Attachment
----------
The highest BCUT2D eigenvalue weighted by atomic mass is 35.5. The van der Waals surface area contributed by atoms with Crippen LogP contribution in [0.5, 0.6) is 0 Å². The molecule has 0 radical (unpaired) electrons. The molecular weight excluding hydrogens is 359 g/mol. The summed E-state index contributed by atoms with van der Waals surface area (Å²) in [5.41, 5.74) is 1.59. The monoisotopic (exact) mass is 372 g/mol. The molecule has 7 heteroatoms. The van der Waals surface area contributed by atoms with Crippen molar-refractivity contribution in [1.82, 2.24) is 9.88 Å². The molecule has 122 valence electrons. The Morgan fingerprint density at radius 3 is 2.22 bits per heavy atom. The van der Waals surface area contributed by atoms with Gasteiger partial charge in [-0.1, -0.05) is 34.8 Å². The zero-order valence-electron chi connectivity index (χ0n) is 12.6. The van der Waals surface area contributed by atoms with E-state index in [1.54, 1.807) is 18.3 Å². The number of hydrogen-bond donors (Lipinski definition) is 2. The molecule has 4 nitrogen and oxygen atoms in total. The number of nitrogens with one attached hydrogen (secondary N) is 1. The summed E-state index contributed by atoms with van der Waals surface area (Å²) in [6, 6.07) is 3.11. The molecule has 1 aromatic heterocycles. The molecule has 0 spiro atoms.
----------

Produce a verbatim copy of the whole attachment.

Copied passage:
The highest BCUT2D eigenvalue weighted by atomic mass is 35.5. The van der Waals surface area contributed by atoms with Crippen LogP contribution in [0.5, 0.6) is 0 Å². The molecule has 0 radical (unpaired) electrons. The molecular weight excluding hydrogens is 359 g/mol. The summed E-state index contributed by atoms with van der Waals surface area (Å²) in [5.41, 5.74) is 1.59. The monoisotopic (exact) mass is 372 g/mol. The molecule has 7 heteroatoms. The van der Waals surface area contributed by atoms with Crippen molar-refractivity contribution in [1.82, 2.24) is 9.88 Å². The molecule has 122 valence electrons. The Morgan fingerprint density at radius 3 is 2.22 bits per heavy atom. The van der Waals surface area contributed by atoms with Gasteiger partial charge in [-0.1, -0.05) is 34.8 Å². The zero-order valence-electron chi connectivity index (χ0n) is 12.6. The van der Waals surface area contributed by atoms with E-state index in [1.54, 1.807) is 18.3 Å². The number of hydrogen-bond donors (Lipinski definition) is 2. The molecule has 4 nitrogen and oxygen atoms in total. The number of nitrogens with one attached hydrogen (secondary N) is 1. The summed E-state index contributed by atoms with van der Waals surface area (Å²) in [6, 6.07) is 3.11. The molecule has 1 aromatic heterocycles. The molecule has 0 spiro atoms.